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    • Posted

      Hi Marie

      Thank you for your email, i'm glad that aomw of my postings were able to offer some advice.

      Firstly, well done for finally having a correct diagnosis confirmed.  The MRI should give a clearer indication if surgery is an option. 

      I have tried botox and yes it is very hit and miss.  My advice to you would be to avoid having it around the nose, I had injections in two areas alongside my nose (in the crease of my cheek) and since having this, (my first treatment) my top lip has drooped and my speech can occasionaly be slurred.  I am due to have the next lot early September, I will be avoiding this area and only having it around my eye if have any at all.  The dryness can be easiyl managed with eye drops from a chemist and it is so nice not to have my eye closing up on me, although t first for a couple of weeks it wouldn't even blink.  My consutant thinks maybe I have been extra sensitive to it and possibly look at lowering the doses.  However since then i have been referred to a Neurosurgeon to discuss the surgery options and whether it would be an option.

      I have read the link you posted and found it very informative, I also stumbled across this forum by mistake after googling side affects of botox? This forum has been a real eye opener and has helped me greatly to come to the decision to look into surgery, before then i was too scared of the possible risks involved.  I do however feel now that botox will work all the time you are prepared to keep injecting, as soon as you stop and it wears off the symptons return.  My spasms are slowly becoming increased once again and its only been about 7 weeks into my first treatment.

      Good luck with the MRI, keep us posted, take care.

       

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    • Posted

      Thanks Clare and that's great info about the botox, I was actually thinking i would only get it around the nose as I was too scared with the eye and mouth but now I'm not so sure and as you say it would be a great relief to not have my eye going beserk or closing .  Surgery definitely seems the only option that i could cope with as otherwise it sounds like years of botox that gradually might not work that well anyway ?  So hard whichever way sad
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  • Posted

    I have just had my first ever spasm, and am still in shock, 48hours on and the sigms and symptoms have gone, am waiting for mri spoke to my gp who tried to reassure me that it might never happen again, although all the research suggests otherwise. Can anyone tell me if they have ever heard of this being a one off? Also did anyone have fatigue and he shakes during attacks?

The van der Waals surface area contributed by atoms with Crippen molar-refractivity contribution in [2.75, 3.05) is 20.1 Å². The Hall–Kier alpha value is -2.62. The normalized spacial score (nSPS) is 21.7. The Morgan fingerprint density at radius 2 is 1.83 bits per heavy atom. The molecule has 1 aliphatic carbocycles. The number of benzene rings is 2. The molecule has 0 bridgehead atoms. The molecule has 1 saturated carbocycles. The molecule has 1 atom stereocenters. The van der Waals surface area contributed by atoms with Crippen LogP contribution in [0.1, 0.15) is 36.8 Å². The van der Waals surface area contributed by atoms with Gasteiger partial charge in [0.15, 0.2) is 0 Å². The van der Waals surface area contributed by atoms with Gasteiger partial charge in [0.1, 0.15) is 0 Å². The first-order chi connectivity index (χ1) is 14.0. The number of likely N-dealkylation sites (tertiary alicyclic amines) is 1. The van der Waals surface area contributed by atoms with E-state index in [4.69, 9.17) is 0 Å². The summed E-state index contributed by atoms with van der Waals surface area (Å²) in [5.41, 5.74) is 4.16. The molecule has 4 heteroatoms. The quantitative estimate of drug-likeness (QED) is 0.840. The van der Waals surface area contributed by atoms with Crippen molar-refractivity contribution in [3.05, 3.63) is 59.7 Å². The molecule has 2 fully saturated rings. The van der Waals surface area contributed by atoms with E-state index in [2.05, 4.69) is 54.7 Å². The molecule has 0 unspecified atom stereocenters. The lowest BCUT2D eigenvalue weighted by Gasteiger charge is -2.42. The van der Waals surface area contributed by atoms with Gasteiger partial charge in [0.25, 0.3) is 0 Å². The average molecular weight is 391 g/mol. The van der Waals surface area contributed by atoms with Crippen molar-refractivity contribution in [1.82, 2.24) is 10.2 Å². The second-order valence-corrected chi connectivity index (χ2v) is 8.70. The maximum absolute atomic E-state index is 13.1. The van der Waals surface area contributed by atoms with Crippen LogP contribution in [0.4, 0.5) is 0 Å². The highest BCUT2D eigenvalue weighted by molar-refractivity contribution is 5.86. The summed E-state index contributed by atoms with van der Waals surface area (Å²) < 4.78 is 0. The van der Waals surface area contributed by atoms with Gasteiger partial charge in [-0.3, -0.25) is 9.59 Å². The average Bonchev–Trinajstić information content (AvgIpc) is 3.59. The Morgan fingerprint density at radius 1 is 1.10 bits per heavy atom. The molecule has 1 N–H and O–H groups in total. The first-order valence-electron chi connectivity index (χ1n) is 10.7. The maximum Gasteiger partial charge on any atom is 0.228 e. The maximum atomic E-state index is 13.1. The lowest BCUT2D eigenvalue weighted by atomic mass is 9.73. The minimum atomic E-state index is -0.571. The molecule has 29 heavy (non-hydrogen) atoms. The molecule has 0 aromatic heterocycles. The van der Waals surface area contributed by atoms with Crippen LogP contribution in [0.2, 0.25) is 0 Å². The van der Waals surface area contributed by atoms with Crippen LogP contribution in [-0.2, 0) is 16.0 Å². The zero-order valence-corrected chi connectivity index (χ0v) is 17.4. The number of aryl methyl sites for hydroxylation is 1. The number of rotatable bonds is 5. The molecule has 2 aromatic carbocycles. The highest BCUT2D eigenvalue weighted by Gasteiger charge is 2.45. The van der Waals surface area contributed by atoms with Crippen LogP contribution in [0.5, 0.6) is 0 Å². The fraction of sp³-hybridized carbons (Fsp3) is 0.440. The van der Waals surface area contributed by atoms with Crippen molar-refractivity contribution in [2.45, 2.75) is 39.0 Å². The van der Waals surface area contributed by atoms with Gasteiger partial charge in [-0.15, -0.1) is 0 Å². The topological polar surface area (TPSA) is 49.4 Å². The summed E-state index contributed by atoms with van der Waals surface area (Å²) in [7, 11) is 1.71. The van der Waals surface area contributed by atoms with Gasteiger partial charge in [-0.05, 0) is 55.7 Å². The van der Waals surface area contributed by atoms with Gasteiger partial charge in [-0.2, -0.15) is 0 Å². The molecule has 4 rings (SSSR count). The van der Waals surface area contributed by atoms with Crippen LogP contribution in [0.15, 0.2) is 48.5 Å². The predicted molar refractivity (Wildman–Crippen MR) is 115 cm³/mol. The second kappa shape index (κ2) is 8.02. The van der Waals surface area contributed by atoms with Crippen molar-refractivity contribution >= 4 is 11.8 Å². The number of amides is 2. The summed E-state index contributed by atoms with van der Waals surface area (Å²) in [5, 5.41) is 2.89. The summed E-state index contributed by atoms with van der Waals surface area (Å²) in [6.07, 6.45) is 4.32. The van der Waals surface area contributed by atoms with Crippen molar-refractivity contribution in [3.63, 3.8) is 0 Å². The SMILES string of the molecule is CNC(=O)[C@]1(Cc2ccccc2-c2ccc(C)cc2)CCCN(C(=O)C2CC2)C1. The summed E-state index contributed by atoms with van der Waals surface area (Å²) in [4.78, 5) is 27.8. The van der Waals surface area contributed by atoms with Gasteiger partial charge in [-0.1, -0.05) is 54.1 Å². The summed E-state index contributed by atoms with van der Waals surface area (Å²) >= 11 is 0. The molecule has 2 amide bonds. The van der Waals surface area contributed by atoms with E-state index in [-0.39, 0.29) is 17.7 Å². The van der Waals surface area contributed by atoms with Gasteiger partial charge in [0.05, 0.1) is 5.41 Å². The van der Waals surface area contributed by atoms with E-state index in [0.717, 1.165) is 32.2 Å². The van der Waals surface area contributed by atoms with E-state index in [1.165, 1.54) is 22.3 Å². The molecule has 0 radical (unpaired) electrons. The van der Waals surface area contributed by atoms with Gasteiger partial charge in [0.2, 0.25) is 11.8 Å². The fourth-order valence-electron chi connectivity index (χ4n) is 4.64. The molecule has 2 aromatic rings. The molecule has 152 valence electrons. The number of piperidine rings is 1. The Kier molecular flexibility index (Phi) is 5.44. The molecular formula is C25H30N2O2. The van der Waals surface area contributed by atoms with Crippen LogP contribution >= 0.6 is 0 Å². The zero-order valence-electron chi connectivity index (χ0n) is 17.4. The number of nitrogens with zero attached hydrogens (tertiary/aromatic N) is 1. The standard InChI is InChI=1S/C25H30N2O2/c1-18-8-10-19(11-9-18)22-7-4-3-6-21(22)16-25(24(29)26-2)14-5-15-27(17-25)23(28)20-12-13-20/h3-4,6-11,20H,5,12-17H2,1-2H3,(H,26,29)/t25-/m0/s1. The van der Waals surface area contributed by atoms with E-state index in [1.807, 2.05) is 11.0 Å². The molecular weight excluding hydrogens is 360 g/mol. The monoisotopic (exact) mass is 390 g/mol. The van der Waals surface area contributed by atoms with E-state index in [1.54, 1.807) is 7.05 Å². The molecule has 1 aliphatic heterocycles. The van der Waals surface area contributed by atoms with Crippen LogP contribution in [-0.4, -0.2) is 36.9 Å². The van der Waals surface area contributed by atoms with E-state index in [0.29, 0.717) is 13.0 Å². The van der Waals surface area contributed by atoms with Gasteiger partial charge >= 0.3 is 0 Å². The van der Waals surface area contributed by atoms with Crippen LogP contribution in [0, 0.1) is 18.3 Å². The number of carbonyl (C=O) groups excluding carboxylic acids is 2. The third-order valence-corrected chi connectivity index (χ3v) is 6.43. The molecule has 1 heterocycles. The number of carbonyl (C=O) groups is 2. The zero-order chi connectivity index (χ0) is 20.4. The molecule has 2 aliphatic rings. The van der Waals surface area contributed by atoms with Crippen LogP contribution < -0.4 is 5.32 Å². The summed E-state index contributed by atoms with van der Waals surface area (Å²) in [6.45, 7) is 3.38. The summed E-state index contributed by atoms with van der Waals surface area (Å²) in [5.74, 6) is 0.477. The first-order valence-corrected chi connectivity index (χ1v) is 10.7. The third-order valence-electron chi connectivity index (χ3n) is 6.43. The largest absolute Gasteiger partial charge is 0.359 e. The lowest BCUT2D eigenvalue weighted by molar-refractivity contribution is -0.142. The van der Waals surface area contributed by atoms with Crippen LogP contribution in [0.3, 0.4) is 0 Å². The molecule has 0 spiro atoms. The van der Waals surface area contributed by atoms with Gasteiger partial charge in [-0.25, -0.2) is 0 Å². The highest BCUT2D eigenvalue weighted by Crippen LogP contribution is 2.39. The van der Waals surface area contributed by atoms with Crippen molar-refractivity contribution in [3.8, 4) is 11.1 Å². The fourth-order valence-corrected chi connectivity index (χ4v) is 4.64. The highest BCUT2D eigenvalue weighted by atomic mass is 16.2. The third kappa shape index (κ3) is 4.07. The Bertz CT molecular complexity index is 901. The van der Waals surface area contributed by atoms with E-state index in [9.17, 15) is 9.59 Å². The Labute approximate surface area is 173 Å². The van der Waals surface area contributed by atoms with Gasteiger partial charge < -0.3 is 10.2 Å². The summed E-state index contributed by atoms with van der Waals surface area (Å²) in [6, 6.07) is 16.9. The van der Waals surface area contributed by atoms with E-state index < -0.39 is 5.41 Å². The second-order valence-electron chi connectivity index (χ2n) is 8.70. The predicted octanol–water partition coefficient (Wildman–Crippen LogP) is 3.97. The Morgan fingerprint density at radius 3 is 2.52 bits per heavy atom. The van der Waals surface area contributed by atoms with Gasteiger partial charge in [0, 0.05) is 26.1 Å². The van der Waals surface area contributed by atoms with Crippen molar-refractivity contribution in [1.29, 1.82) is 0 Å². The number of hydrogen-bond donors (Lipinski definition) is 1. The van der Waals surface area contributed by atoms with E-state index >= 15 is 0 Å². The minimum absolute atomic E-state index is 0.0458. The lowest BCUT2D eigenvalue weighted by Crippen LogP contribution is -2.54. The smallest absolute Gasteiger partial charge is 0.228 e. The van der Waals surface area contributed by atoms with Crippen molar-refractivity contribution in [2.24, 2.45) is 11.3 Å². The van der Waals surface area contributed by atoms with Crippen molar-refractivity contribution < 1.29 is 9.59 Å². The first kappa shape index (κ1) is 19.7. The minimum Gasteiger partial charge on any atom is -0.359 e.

thankyou for all the postings I am finding them to be a great source of information if noy reassuring.

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    • Posted

      Hi Christine, I'd be interested to hear what your 'spasm' felt like?  Hemifacial Spasm is usually something which builds gradually from small eye flutters/twitches and then in weeks/months or even years it progresses down the face and causes one side of the mouth to spasm upwards in an uncontrollable way.  I have not heard of anyone having the shakes with HFS, but it certainly is tiring.  Great to hear that your GP is taking it seriously and getting you fixed up with an MRI.  This should help you to know what caused your spasm.  If it is HFS then it will come back and it will eventually progress, but I don't think you are even close to this diagnosis just yet from what you've written.  Deep breaths and only worry when you have something definite to worry about.  If it is HFS then you will have loads of support from people all over the world.  And if it's not, that's great too!  Take care.
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    • Posted

      Hi Roseann, thank you for your reassuring words, the first time I do not remember any eye flickering but yesterday had brief episode, eye strong twitching then cheek spasm with a feeling of a line running down my neck, didn't last long, laid down for a while and it settled,  you are right tho I need to wait for mri and stop worrying, I am worrying so much which is making me feel ill. Once again thankyou x
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    • Posted

      Hi Christine,

      Good thinking, you're wise to try not to worry. I think worry, stress and anxiety certainly don't reduce twitching and spasming. I know it's hard because the nature of the condition is so "out there" and distressing, but any measures you can take to relax are bound to help your sense of well being and at least help you to think straight. Judging from the alacrity with which you are considering MRi to pinpoint what may be the problem, I don't think you need any encouragement to think straight BTW!

      All best